The Ritter & Randolph, LLC Blog

Home Sales Continue to Decrease as Prices Rise

Aryeh M. Younger, Esq.A recent study by the National Association of Realtor (NAR) claims that home sales are continuing to decline across the U.S. This comes despite an overall boom in the broader economy, forcing experts to provide explanations for the incongruity.

The overarching reason for the decline in home sales appears to stem from a general imbalance of supply and demand. Millennials around the country are beginning to realize the American dream of owning a home. At the same time, the cost of labor associated with building homes has continued to increase, a phenomenon associated with both the recent crackdown in illegal immigration and the rising cost of building materials (partially the result of international tariffs). According to Aaron Terraza, a senior economist at Zillow, “[s]upply is woefully inadequate to meet demand, which is pushing prices ever higher contributing to mounting affordability woes.”

The difficulty cited by Terraza is additionally compounded by a recent increase in lending interest rates. The Federal Reserve has continued to raise interest rates, which has caused interest rates for ordinary home mortgages to increase. Mortgage rates have now returned to seven-year highs.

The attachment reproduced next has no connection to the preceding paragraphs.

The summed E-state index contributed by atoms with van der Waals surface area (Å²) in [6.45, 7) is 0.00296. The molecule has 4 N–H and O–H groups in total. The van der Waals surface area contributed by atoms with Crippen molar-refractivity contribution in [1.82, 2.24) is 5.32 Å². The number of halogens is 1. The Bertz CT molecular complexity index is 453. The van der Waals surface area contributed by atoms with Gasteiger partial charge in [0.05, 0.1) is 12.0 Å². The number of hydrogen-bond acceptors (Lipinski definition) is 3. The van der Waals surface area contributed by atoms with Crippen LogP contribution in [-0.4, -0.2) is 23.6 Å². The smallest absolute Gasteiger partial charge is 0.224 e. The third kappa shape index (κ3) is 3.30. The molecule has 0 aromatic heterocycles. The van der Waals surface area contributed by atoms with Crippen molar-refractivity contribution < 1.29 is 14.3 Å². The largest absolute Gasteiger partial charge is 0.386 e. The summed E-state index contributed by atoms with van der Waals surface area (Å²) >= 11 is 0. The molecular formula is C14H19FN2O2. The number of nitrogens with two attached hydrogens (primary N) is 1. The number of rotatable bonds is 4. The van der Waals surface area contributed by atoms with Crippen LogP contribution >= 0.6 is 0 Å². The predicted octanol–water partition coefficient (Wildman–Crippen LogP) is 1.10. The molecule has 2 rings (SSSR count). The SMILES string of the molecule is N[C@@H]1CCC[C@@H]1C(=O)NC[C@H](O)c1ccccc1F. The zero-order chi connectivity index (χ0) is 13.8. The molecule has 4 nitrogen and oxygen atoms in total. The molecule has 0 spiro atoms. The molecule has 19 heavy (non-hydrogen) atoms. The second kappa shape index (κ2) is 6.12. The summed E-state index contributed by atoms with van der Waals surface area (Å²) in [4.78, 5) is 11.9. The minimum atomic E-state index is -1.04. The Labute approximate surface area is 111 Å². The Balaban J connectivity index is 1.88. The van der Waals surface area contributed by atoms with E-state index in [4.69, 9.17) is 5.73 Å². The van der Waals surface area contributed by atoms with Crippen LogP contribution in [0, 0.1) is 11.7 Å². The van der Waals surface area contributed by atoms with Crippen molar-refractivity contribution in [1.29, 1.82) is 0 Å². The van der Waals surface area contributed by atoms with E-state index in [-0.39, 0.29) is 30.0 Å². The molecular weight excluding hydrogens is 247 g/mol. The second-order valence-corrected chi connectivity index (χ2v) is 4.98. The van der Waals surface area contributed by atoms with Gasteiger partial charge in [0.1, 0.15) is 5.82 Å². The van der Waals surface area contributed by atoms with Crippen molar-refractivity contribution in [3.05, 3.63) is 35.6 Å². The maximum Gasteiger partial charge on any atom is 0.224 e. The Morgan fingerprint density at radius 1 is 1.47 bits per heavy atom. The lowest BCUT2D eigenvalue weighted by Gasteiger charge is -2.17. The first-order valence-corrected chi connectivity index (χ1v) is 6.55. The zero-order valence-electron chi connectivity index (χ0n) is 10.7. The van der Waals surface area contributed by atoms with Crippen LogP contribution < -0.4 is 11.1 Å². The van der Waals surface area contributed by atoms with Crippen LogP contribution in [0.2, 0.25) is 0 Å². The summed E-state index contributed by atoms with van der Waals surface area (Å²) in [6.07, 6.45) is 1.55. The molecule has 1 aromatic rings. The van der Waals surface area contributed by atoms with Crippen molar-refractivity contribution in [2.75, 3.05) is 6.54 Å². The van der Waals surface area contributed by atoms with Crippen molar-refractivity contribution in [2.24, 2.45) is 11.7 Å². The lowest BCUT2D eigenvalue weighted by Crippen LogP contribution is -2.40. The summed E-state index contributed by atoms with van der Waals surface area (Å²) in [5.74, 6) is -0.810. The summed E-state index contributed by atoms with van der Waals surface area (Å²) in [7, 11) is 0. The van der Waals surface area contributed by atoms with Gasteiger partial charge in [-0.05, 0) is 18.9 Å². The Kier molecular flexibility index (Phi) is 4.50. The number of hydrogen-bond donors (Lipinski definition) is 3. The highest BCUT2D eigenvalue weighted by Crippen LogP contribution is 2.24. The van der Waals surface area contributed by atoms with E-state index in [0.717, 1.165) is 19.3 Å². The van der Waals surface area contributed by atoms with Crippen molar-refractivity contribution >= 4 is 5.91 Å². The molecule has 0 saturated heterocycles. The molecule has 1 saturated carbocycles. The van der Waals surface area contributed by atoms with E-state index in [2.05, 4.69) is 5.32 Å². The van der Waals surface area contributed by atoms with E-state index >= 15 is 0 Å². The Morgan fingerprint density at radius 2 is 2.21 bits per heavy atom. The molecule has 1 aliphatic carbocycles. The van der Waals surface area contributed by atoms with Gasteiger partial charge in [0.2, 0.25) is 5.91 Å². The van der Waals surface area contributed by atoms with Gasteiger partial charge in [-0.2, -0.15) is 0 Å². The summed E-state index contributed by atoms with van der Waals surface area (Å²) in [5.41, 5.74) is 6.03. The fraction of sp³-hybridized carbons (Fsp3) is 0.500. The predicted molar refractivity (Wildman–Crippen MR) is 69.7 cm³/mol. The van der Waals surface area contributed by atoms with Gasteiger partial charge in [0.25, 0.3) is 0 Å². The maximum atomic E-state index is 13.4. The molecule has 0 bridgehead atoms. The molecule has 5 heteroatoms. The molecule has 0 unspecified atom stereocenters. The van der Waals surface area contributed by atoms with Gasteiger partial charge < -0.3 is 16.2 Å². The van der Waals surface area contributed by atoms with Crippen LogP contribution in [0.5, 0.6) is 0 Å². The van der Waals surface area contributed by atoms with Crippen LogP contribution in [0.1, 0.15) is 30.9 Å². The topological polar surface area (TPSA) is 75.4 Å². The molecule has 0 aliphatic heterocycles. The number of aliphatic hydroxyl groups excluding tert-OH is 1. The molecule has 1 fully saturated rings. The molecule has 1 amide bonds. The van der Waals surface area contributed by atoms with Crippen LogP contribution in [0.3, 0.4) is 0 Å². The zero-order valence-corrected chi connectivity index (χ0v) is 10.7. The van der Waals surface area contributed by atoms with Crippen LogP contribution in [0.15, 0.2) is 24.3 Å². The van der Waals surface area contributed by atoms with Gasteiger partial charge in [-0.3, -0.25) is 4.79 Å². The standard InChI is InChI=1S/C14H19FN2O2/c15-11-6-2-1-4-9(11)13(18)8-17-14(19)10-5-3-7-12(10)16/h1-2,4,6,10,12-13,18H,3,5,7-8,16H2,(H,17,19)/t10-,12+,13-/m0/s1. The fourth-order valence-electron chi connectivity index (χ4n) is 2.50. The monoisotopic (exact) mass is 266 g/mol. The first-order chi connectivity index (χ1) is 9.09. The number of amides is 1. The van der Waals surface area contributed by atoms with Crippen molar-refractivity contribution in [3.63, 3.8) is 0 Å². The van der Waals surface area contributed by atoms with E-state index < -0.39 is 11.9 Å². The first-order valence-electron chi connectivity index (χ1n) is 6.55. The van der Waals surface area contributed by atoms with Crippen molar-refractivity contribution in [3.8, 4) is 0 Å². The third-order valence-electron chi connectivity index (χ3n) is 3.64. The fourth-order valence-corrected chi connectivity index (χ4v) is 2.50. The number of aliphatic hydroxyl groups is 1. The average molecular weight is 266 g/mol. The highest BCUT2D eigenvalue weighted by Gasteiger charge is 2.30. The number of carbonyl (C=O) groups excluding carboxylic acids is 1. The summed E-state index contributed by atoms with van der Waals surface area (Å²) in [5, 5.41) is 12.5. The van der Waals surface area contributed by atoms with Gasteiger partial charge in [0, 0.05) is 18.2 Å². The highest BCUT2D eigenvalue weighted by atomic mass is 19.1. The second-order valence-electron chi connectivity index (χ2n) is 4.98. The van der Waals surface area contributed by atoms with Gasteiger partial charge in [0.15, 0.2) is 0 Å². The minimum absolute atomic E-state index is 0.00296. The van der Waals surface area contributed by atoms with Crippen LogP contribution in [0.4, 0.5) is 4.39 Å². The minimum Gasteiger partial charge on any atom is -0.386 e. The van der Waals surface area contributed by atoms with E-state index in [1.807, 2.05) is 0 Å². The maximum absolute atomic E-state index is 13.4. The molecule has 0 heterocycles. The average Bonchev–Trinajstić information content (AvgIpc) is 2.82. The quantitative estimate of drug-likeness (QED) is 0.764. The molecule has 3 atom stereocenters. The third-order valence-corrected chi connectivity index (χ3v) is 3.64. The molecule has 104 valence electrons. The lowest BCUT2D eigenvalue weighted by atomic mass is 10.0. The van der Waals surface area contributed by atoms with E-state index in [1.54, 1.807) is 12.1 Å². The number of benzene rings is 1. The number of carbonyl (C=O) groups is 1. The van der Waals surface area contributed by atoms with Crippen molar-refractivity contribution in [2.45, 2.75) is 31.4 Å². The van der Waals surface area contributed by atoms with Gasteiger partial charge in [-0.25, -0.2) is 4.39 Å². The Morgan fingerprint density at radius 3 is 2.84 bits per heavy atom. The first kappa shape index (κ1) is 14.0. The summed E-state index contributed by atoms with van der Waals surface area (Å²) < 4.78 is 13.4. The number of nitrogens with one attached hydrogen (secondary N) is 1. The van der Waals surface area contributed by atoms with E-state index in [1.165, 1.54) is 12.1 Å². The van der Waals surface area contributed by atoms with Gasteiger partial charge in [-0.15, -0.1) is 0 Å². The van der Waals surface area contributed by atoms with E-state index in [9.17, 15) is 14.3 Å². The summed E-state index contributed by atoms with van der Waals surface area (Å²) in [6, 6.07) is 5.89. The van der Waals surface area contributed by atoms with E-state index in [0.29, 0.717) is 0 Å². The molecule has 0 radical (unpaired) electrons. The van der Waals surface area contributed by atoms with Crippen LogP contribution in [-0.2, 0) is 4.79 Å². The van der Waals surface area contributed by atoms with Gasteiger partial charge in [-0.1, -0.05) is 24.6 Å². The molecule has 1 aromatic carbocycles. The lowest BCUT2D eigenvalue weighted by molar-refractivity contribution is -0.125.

However, at least according to one economist, the increase in mortgage interest rates may bring more equilibrium in the housing market. Andres Carbacho-Burgos, a senior economist at Moody’s Analytics, claims that “[t]he upward trend in mortgage rates will pull affordability below a critical point and start to seriously erode demand and appreciation, at which point the reduce return on homes as an asset will prompt more homeowners to sell, breaking the right market fever.”

If Carbacho-Burgos’s prediction is true, we might begin to see more balance in the housing market, which could perhaps lead to more affordable pricing. But in the meantime, it looks like the imbalance between supply and demand will continue to force prices upwards for the foreseeable future.